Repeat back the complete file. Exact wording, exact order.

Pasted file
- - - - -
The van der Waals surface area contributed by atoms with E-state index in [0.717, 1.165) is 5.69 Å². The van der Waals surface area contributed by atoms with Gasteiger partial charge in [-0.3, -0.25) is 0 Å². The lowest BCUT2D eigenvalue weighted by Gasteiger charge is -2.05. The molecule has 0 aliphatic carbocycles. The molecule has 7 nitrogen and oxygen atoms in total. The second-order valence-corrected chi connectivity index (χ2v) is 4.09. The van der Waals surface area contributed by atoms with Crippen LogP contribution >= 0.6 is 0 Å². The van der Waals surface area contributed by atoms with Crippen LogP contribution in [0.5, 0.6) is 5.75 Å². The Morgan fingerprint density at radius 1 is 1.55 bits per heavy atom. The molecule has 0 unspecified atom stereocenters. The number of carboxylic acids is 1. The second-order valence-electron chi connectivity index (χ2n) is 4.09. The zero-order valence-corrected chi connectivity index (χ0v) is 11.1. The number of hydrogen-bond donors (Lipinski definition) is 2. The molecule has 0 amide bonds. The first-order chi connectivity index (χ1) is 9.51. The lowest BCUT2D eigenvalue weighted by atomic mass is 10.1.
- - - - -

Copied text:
The van der Waals surface area contributed by atoms with E-state index in [0.717, 1.165) is 5.69 Å². The van der Waals surface area contributed by atoms with Gasteiger partial charge in [-0.3, -0.25) is 0 Å². The lowest BCUT2D eigenvalue weighted by Gasteiger charge is -2.05. The molecule has 0 aliphatic carbocycles. The molecule has 7 nitrogen and oxygen atoms in total. The second-order valence-corrected chi connectivity index (χ2v) is 4.09. The van der Waals surface area contributed by atoms with Crippen LogP contribution >= 0.6 is 0 Å². The van der Waals surface area contributed by atoms with Crippen LogP contribution in [0.5, 0.6) is 5.75 Å². The Morgan fingerprint density at radius 1 is 1.55 bits per heavy atom. The molecule has 0 unspecified atom stereocenters. The number of carboxylic acids is 1. The second-order valence-electron chi connectivity index (χ2n) is 4.09. The zero-order valence-corrected chi connectivity index (χ0v) is 11.1. The number of hydrogen-bond donors (Lipinski definition) is 2. The molecule has 0 amide bonds. The first-order chi connectivity index (χ1) is 9.51. The lowest BCUT2D eigenvalue weighted by atomic mass is 10.1.